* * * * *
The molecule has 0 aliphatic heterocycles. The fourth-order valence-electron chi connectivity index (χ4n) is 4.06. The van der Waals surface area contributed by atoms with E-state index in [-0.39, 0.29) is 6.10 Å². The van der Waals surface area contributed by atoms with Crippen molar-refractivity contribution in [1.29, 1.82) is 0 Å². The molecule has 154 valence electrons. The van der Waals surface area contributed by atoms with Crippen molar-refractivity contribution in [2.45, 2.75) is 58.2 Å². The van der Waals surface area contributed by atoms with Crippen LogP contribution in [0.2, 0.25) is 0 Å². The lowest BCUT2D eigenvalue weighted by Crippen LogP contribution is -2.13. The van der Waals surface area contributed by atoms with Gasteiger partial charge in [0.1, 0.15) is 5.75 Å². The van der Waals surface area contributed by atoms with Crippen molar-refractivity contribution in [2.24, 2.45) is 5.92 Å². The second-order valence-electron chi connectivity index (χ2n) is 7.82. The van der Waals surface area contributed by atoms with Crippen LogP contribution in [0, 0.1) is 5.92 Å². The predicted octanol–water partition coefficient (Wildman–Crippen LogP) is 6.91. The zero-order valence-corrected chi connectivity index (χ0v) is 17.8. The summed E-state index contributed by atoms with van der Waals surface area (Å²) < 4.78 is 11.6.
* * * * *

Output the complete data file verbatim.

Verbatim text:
The molecule has 0 aliphatic heterocycles. The fourth-order valence-electron chi connectivity index (χ4n) is 4.06. The van der Waals surface area contributed by atoms with E-state index in [-0.39, 0.29) is 6.10 Å². The van der Waals surface area contributed by atoms with Crippen molar-refractivity contribution in [1.29, 1.82) is 0 Å². The molecule has 154 valence electrons. The van der Waals surface area contributed by atoms with Crippen molar-refractivity contribution in [2.45, 2.75) is 58.2 Å². The van der Waals surface area contributed by atoms with Crippen LogP contribution in [0.2, 0.25) is 0 Å². The lowest BCUT2D eigenvalue weighted by Crippen LogP contribution is -2.13. The van der Waals surface area contributed by atoms with Gasteiger partial charge in [0.1, 0.15) is 5.75 Å². The van der Waals surface area contributed by atoms with Crippen molar-refractivity contribution in [2.24, 2.45) is 5.92 Å². The second-order valence-electron chi connectivity index (χ2n) is 7.82. The van der Waals surface area contributed by atoms with Crippen LogP contribution in [0, 0.1) is 5.92 Å². The predicted octanol–water partition coefficient (Wildman–Crippen LogP) is 6.91. The zero-order valence-corrected chi connectivity index (χ0v) is 17.8. The summed E-state index contributed by atoms with van der Waals surface area (Å²) < 4.78 is 11.6.